Do doulas have medical training? Some doulas have medical background, but the role of a doula is non-medical. Medical training can be helpful, but it is not required.
How are doulas trained? There are many programs available for training doulas and most have incorporated an internal certification process.
Are doulas nationally certified or licensed? At this time, there is not a governing body to certify or license end of life doulas. There is voluntary competency badge that is awarded upon completion of a comprehensive test by an independent group.
Are doulas paid by insurance? Because doula work is non-medical, it is not covered by health insurance or Medicare. Every doula offers unique services and will discuss fees with you in advance.
Please feel free to call me at 612-499-4155 with your questions. There is no charge for an initial phone consult to determine if doula services would be helpful.
If you are wondering if the time is right, it probably is.
Flame or Water? Now you have a choice with cremation. A water, or ‘Green Cremation’, is done using water and potassium hydroxide, that reduces the body to the bone ash similar to flame-based cremation with much less impact to the environment.
I recently toured Bradsaw Funeral and Cremation Services in Stillwater, MN and was able to see their Green Cremation machine during my tour of the beautiful building and serene location. Michael Sorrell, one of the funeral directors at Bradshaw, explained the benefits of the eco-friendly Green Cremation.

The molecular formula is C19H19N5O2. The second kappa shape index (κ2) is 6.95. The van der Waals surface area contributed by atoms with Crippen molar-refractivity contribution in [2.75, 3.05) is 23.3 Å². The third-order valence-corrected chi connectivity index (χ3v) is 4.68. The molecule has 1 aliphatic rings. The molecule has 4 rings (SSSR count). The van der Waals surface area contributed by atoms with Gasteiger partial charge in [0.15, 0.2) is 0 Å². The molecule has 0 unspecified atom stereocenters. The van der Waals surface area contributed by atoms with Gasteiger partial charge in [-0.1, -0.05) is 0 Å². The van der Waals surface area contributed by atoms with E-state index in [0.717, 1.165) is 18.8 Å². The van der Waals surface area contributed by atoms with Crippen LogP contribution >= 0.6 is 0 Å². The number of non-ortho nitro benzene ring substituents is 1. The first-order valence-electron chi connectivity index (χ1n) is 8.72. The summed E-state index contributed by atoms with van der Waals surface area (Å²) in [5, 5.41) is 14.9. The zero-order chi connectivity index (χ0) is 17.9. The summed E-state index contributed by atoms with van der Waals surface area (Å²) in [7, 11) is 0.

The carbon footprint is what impressed me the most. The Green Cremation is 75.72% less carbon impact on the environment than traditional flame-based cremation and it uses 1/8 the amount of energy of other death preparation practices (Green Cremation brochure, Bradshaw Funeral and Cremation Services). Mercury and other particulates are not emitted into the environment during the water cremation. You still get ashes as you would with flame-based cremation; in fact, you get a bit more!
The process follows stringent guidelines, including the type of shroud you use (if you choose). The shroud must be 100% organic so it will decompose in the process. The photo below is a raw silk shroud. Funeral homes can guide you in this choice.
There is a peaceful viewing room adjacent to the cremation area. The water feature, soft lighting, and calm setting makes it a perfect place to say your final words to your loved one.
The grounds are in a prairie-like location and I was fortunate to have a bright blue sky above. I walked the labyrinth on site, and communed with the friends and family who have gone before me, then I sat awhile near one of the Columbariums. I took my time, soaking in the peaceful setting.
You have choices. You have traditional methods of burying your loved one, green burials, flame-based or water-based cremation, and in the state of Washington, you can even become compost. More on that later….
As with any service, it is wise to visit with funeral directors, tour their facilities, and become educated to your options. Your family will appreciate your forethought and it will save them the stress of making decisions in a time of mourning.
The labyrinth at Bradshaw (available to the public to walk)~